Wednesday, January 25, 2012

Amid The Destruction, Poetry Stands

This picture, one taken only a street away from a dear friend’s house, is one of many telling the story of the tornado destruction in my school community of Trussville, AL.

I’m awakened at 3:00am Monday morning to the television, radio, and tornado siren warnings….and it felt like the April 27th all over again. Tornadoes feel all too common in AL these days, and as my students entered the classroom yesterday, their stories of loss and destruction filled the room.

Thanks to our amazing principal, Phyllis Faust, who leads our family of teachers and learners every day, our students feel safe and encouraged because they know they have a school family to embrace them not just in the good times, but the tough ones as well. Those students who were able to attend school yesterday showed strength and saw past the sadness and the destruction. They offered encouragement and hope to our “family”, those friends and community members who lost possessions, homes, and loved ones--not with monetary donations, or clothing, or supplies…..but with poetry.

Ralph Fletcher’s poetry book, A Writing Kind of Day, and his mentor poem, "Poetry Stands", reminded us all that poetry has the power to heal wounds, and when everything else around us falls apart, poetry stands.

Below are a few examples of poems written by my sixth graders to lift the spirits of their friends and community members. (first drafts written in a 47 minute class period, I might add ☺ )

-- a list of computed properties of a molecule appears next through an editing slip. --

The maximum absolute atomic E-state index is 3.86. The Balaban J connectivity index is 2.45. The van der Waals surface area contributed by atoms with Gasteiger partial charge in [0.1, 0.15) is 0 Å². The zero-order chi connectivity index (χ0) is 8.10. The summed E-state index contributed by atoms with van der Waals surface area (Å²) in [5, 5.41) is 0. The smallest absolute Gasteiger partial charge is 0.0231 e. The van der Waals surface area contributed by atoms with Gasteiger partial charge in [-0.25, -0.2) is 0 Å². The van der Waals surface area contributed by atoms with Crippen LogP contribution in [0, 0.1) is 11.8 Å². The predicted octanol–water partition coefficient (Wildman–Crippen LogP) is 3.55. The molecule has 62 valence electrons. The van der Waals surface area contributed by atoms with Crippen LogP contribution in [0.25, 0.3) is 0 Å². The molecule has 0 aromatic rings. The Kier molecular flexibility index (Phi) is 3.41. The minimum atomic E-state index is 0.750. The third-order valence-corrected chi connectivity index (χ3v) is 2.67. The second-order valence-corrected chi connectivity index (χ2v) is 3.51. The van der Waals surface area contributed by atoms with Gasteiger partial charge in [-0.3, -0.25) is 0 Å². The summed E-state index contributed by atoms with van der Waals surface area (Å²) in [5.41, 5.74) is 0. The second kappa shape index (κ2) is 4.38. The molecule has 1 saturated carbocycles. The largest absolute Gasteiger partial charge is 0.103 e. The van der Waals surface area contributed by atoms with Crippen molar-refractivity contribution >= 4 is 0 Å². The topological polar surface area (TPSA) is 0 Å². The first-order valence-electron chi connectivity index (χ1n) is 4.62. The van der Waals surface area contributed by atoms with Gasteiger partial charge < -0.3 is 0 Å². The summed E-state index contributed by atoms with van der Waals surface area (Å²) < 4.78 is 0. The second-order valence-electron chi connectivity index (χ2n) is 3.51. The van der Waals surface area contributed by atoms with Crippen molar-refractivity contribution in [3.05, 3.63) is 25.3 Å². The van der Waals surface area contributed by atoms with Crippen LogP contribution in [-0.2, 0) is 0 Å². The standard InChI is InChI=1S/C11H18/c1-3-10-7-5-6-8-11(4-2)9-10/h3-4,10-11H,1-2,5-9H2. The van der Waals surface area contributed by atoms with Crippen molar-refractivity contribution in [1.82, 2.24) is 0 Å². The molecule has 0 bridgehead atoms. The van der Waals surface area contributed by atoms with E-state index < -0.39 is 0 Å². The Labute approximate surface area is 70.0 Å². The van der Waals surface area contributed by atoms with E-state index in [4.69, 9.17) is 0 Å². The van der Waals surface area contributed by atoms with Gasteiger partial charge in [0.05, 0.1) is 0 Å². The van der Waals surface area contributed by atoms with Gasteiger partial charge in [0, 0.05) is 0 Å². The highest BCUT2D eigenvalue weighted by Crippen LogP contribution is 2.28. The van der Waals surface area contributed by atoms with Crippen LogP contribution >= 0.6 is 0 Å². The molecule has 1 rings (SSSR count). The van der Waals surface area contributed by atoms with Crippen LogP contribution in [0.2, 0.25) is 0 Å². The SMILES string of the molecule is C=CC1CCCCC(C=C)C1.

These young writers believe that words do have the power to heal, and amid the destruction in our community, poetry stands.

Branden’s poem

Don’t feel bad
Lots of people understand
Mrs. Faust calls us a family
For one simple reason
If one of us goes in
Then we all go through it
I know this day was grim
I know this day was tough
But I also know
We can get through this together
As one big family
On January 23 and beyond

by Sadie

Pain will one day be an old enemy
It embraced us tightly
Yes, the silent tears in my heart remain
The feelings of fear and loss
I’m afraid of my shadow,
Alone in a quiet, dark room

But light shines through
A light of hope
Faith covers my wounds
Peace overlays a destroyed town

And again I hear comforting sounds
Birds chirp.
Angels sing.
Today’s a new day

Noah’s poem

You have feelings of fear and loss
But friends are here to protect

Destruction has happened
Loss has come

You are a part of this city
And we will all help

Be brave.

Happiness rules
Where fear can’t go.

My January 23rd Dream

I rest in a night of sleep
Pushes and nudges
Awaken me to the feelings of
Fear and loss
I fly to the window
Not seeing life
The tv is blaring

It takes a while
Until I realize
The faint sound of the alarm

The rain
The thunder
The lighting
The wind
Drained the sound
Of the noise I remembered
Not too many months before

The signal
That destruction and debris
Would be all that’s left

Until the sun begins to rise
January 24, 2012.

Saturday, January 21, 2012